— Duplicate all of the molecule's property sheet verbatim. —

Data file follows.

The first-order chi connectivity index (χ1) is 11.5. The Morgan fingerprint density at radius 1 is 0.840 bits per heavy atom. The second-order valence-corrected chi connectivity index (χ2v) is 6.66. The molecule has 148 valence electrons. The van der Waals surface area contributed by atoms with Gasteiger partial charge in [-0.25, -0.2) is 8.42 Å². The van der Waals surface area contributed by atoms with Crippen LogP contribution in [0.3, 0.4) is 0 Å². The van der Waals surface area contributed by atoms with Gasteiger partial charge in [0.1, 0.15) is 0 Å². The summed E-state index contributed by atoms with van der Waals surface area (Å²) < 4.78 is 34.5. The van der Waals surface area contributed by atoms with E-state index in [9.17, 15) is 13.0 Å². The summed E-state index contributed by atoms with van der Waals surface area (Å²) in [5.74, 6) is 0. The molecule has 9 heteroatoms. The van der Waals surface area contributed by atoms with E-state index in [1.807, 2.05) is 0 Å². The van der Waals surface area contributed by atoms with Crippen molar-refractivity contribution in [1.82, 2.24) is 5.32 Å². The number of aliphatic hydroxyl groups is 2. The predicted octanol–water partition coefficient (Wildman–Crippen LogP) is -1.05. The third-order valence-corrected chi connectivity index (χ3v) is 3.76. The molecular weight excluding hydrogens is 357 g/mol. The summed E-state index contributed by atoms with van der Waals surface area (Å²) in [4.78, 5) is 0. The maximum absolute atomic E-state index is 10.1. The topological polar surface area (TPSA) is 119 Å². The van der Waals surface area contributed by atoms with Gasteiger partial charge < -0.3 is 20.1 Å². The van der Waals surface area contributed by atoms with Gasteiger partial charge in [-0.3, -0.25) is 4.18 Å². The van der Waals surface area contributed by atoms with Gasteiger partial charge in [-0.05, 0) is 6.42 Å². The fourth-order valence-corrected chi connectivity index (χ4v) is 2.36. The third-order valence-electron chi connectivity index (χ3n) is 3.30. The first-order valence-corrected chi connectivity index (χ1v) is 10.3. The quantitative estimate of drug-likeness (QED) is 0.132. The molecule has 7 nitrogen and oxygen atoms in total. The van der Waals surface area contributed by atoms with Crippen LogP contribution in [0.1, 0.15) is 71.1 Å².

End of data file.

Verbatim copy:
The first-order chi connectivity index (χ1) is 11.5. The Morgan fingerprint density at radius 1 is 0.840 bits per heavy atom. The second-order valence-corrected chi connectivity index (χ2v) is 6.66. The molecule has 148 valence electrons. The van der Waals surface area contributed by atoms with Gasteiger partial charge in [-0.25, -0.2) is 8.42 Å². The van der Waals surface area contributed by atoms with Crippen LogP contribution in [0.3, 0.4) is 0 Å². The van der Waals surface area contributed by atoms with Gasteiger partial charge in [0.1, 0.15) is 0 Å². The summed E-state index contributed by atoms with van der Waals surface area (Å²) < 4.78 is 34.5. The van der Waals surface area contributed by atoms with E-state index in [9.17, 15) is 13.0 Å². The summed E-state index contributed by atoms with van der Waals surface area (Å²) in [5.74, 6) is 0. The molecule has 9 heteroatoms. The van der Waals surface area contributed by atoms with E-state index in [1.807, 2.05) is 0 Å². The van der Waals surface area contributed by atoms with Crippen molar-refractivity contribution in [1.82, 2.24) is 5.32 Å². The number of aliphatic hydroxyl groups is 2. The predicted octanol–water partition coefficient (Wildman–Crippen LogP) is -1.05. The third-order valence-corrected chi connectivity index (χ3v) is 3.76. The molecular weight excluding hydrogens is 357 g/mol. The summed E-state index contributed by atoms with van der Waals surface area (Å²) in [4.78, 5) is 0. The maximum absolute atomic E-state index is 10.1. The topological polar surface area (TPSA) is 119 Å². The van der Waals surface area contributed by atoms with Gasteiger partial charge < -0.3 is 20.1 Å². The van der Waals surface area contributed by atoms with Gasteiger partial charge in [-0.3, -0.25) is 4.18 Å². The van der Waals surface area contributed by atoms with Gasteiger partial charge in [-0.05, 0) is 6.42 Å². The fourth-order valence-corrected chi connectivity index (χ4v) is 2.36. The third-order valence-electron chi connectivity index (χ3n) is 3.30. The first-order valence-corrected chi connectivity index (χ1v) is 10.3. The quantitative estimate of drug-likeness (QED) is 0.132. The molecule has 7 nitrogen and oxygen atoms in total. The van der Waals surface area contributed by atoms with Crippen LogP contribution in [0.1, 0.15) is 71.1 Å².